In the past two decades startups have become one of the dominant forms of doing business. Employers like stock options because giving employees the opportunity to own a piece of the company may make them feel invested in it and help keep them around. But once you have options, what do you do with them? Given how many startups go bust, how should one decide whether to make that investment? If the company has a successful exit, either because they are purchased by another company or go public, then the stock has a lot of value and you can exercise it.
But if you leave a company before it either goes bust or has a successful exit, your calculation takes place in more of a vacuum. What are the odds that paying up now will land you a windfall later? If there is a non-compete—i. Can you afford it? Determine what portion of your shares have vested and what it would cost to exercise them. More on calculating that below. Evaluate this as you would other investments. Does the company have paying or, even better, profitable clients? Does the team work well together and deliver on schedule?
Is there market buzz? Is the company meeting its benchmarks? If the answer to these questions is yes, that bodes well for a good exit. But also estimate the wait for a potential initial public offering or sale. Will there be any money leftover after the investors get theirs? If you can, find out these terms and try to calculate what price tag the company must hit in order for the investors to be paid. Could your shares be further diluted? If the company needs more funding, its new valuation could make your shares worth more.
On the flip side, the number of shares could also grow, diluting yours. In a later round of funding, they got consolidated to 1, leaving him with A subsequent round of another to 1 consolidation left him with 0.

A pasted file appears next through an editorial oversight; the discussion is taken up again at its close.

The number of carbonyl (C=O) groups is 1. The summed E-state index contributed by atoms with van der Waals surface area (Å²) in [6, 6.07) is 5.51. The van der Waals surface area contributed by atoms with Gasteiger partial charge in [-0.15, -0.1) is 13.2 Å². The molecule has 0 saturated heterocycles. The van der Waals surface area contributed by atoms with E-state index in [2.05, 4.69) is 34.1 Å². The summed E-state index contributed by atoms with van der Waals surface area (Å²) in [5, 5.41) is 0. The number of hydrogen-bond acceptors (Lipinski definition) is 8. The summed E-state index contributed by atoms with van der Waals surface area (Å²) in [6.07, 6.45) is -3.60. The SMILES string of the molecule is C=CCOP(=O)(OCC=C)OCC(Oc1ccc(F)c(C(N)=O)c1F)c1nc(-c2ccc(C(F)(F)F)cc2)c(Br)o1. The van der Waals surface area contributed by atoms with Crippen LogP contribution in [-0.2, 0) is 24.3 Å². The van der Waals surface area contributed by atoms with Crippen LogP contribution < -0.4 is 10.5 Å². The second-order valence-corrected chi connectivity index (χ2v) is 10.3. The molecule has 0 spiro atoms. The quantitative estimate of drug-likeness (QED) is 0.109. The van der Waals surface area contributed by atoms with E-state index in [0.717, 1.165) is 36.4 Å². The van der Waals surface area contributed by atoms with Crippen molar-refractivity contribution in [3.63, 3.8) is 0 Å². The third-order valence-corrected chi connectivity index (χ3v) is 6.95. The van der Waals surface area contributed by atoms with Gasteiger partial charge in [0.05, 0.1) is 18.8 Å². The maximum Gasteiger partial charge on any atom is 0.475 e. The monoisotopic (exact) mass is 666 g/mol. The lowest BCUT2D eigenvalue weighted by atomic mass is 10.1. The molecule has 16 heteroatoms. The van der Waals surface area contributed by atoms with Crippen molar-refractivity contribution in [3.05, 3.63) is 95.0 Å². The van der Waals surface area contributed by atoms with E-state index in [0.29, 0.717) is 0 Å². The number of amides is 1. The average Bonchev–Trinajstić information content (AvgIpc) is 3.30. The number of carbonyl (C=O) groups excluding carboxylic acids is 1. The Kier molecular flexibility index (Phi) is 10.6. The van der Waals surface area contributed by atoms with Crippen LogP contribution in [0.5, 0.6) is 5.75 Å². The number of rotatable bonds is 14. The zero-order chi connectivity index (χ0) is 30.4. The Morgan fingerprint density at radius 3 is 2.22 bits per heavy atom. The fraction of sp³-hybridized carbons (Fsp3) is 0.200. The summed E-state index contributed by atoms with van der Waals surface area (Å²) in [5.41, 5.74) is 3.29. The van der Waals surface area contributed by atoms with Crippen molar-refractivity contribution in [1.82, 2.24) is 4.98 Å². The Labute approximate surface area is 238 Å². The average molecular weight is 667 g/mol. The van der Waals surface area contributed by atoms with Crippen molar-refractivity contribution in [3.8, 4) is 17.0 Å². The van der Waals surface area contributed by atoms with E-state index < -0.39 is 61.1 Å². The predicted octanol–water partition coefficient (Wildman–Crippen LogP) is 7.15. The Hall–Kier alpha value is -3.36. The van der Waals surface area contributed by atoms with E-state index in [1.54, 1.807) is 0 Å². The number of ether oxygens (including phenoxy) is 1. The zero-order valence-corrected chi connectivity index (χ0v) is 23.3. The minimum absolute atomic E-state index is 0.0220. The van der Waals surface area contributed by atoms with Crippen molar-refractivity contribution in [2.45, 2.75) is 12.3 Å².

This type of occurrence is relatively rare, but more common in startups in capital-intensive industries such as biotech that can take a decade or more to mature. The question is whether the growth in company value will be faster than the increase in the number of shares. If the valuation is already high but the company will need more funding, the boost in valuation might not outpace the dilution of shares, so your future shares may be worth little.
Would it still be worth it after taxes? The two main types of stock options are non-qualified stock options, which are less desirable, and incentive stock options, typically reserved for executives. If you can, exercise when your income has exceeded the threshold to avoid paying that tax.
Selling the stock will result in another tax —this time a long- or short-term capital gains tax based on whether you have held the security for more than a year or a year or less. In the end, unless your budget gives you a clear answer or the company is close to exit and you know how the likely terms would affect your shares, whether or not to exercise your options is a game of probabilities, and if you decide to play, you should be just as willing to lose as to win.
By Laura Shin 6 minute Read. And with that, comes a new question for employees: How to deal with stock options? Are there any non-compete-type provisions in your options plan?More...